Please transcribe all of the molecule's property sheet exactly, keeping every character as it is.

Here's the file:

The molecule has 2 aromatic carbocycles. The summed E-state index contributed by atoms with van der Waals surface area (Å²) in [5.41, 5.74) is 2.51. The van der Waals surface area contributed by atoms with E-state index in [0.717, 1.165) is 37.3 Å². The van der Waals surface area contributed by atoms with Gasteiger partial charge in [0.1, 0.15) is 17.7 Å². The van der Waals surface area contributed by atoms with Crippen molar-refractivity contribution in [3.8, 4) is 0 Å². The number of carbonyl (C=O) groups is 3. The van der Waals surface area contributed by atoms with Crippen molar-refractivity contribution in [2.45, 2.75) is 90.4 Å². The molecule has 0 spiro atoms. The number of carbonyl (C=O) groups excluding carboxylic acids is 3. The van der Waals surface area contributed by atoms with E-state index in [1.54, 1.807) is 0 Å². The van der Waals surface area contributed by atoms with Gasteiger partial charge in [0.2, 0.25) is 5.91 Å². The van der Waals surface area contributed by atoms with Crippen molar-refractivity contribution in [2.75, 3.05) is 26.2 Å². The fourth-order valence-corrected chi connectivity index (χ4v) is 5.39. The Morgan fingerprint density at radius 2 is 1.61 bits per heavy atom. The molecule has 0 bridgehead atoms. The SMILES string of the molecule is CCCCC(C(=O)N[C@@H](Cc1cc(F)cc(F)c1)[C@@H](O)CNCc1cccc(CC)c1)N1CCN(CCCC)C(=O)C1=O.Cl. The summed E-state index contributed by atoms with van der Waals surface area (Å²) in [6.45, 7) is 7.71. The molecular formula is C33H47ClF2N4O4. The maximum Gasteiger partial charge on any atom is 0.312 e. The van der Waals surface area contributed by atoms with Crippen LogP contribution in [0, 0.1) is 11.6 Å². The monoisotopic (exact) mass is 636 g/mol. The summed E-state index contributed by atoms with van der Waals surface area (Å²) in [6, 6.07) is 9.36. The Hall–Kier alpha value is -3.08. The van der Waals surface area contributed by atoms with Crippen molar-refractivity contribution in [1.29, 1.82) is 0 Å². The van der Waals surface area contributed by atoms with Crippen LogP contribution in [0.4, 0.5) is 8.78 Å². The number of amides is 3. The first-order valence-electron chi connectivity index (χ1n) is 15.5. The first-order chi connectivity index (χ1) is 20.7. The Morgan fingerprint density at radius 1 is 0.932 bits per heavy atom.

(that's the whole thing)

The molecule has 2 aromatic carbocycles. The summed E-state index contributed by atoms with van der Waals surface area (Å²) in [5.41, 5.74) is 2.51. The van der Waals surface area contributed by atoms with E-state index in [0.717, 1.165) is 37.3 Å². The van der Waals surface area contributed by atoms with Gasteiger partial charge in [0.1, 0.15) is 17.7 Å². The van der Waals surface area contributed by atoms with Crippen molar-refractivity contribution in [3.8, 4) is 0 Å². The number of carbonyl (C=O) groups is 3. The van der Waals surface area contributed by atoms with Crippen molar-refractivity contribution in [2.45, 2.75) is 90.4 Å². The molecule has 0 spiro atoms. The number of carbonyl (C=O) groups excluding carboxylic acids is 3. The van der Waals surface area contributed by atoms with E-state index in [1.54, 1.807) is 0 Å². The van der Waals surface area contributed by atoms with Gasteiger partial charge in [0.2, 0.25) is 5.91 Å². The van der Waals surface area contributed by atoms with Crippen molar-refractivity contribution in [2.75, 3.05) is 26.2 Å². The fourth-order valence-corrected chi connectivity index (χ4v) is 5.39. The Morgan fingerprint density at radius 2 is 1.61 bits per heavy atom. The molecule has 0 bridgehead atoms. The SMILES string of the molecule is CCCCC(C(=O)N[C@@H](Cc1cc(F)cc(F)c1)[C@@H](O)CNCc1cccc(CC)c1)N1CCN(CCCC)C(=O)C1=O.Cl. The summed E-state index contributed by atoms with van der Waals surface area (Å²) in [6.45, 7) is 7.71. The molecular formula is C33H47ClF2N4O4. The maximum Gasteiger partial charge on any atom is 0.312 e. The van der Waals surface area contributed by atoms with Crippen LogP contribution in [0, 0.1) is 11.6 Å². The monoisotopic (exact) mass is 636 g/mol. The summed E-state index contributed by atoms with van der Waals surface area (Å²) in [6, 6.07) is 9.36. The Hall–Kier alpha value is -3.08. The van der Waals surface area contributed by atoms with Crippen molar-refractivity contribution in [1.29, 1.82) is 0 Å². The van der Waals surface area contributed by atoms with Crippen LogP contribution in [0.4, 0.5) is 8.78 Å². The number of amides is 3. The first-order valence-electron chi connectivity index (χ1n) is 15.5. The first-order chi connectivity index (χ1) is 20.7. The Morgan fingerprint density at radius 1 is 0.932 bits per heavy atom.